The Halting Problem

Let's assume that it is possible to write a Python program that correctly tells whether other Python programs will eventually halt when given particular inputs. Let's call our hypothetical program halts. Here's a rough sketch of what it would look like:

def halts(program, data):

   ... lots of complicated code ...

   if ... some condition ...:
      return True
      return False

Halts takes two inputs, called program and data. The first input is an arbitrary Python program, and the second input represents the data to feed to that program as input. Halts returns either True or False, depending on whether program ever halts when given data as input. For example, let's write a couple of simple Python programs to test halts with:

def progA(input):
  print 'done'

def progB(input):
  if input == 1:
    while True: pass   # this causes an infinite loop
    print 'done'

Now we can ask halts what these programs do when given various inputs. ProgA always halts, no matter what input we give it:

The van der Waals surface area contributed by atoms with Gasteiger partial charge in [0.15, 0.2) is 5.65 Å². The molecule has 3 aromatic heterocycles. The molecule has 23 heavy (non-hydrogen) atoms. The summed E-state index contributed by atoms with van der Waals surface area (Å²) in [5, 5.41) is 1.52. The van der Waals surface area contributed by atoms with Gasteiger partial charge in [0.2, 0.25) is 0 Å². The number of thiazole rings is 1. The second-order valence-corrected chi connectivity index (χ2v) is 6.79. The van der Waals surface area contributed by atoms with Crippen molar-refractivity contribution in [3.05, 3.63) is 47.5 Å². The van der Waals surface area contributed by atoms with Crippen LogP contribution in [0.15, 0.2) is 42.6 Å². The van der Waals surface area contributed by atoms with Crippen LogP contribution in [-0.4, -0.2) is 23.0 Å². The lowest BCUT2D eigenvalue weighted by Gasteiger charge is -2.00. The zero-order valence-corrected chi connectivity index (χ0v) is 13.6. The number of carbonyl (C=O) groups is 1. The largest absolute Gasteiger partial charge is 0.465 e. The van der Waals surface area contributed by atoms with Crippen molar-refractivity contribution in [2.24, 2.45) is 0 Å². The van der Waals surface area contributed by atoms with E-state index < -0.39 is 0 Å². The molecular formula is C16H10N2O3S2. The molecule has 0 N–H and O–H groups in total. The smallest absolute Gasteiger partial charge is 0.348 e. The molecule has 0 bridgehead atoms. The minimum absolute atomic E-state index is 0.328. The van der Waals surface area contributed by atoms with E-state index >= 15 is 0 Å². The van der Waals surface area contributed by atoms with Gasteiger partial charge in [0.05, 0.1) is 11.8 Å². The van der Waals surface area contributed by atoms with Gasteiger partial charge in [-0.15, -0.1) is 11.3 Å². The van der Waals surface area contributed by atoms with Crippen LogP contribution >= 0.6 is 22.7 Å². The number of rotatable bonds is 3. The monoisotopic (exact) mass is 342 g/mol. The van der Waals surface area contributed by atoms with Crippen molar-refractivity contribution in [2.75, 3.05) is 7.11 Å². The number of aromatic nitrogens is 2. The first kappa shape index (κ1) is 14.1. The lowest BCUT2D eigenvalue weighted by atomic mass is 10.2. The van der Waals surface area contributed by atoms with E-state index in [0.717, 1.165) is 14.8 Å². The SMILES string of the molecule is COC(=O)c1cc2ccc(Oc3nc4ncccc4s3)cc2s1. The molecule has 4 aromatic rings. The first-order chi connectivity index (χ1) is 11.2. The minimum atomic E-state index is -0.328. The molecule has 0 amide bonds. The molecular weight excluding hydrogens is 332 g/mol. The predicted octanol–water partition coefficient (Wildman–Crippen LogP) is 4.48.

ProgB loops forever if we happen to feed it the value 1. Any other value will cause it to halt:

So far, we have every reason to believe that halts could exist, at least in principle, even though it might be a rather complicated program to write. At this point, Turing says "OH YEAH? If halts exists, then I can define the following program called turing which accepts any Python program as input..."

def turing(program):
  if halts(program, program):
    while True: pass
    print 'done'

At this point, we say "Yes, so what?" Turing laughs and says "Well, what happens when I feed the turing program to itself?"


What happens indeed? Let's analyze the situation:

Thus our original assumption about the existence of halts must have been invalid, since as we just saw, it's easy to define the logically-impossible turing program if halts is available to us.



The task of deciding if an arbitrary computation will
ever terminate cannot be described computationally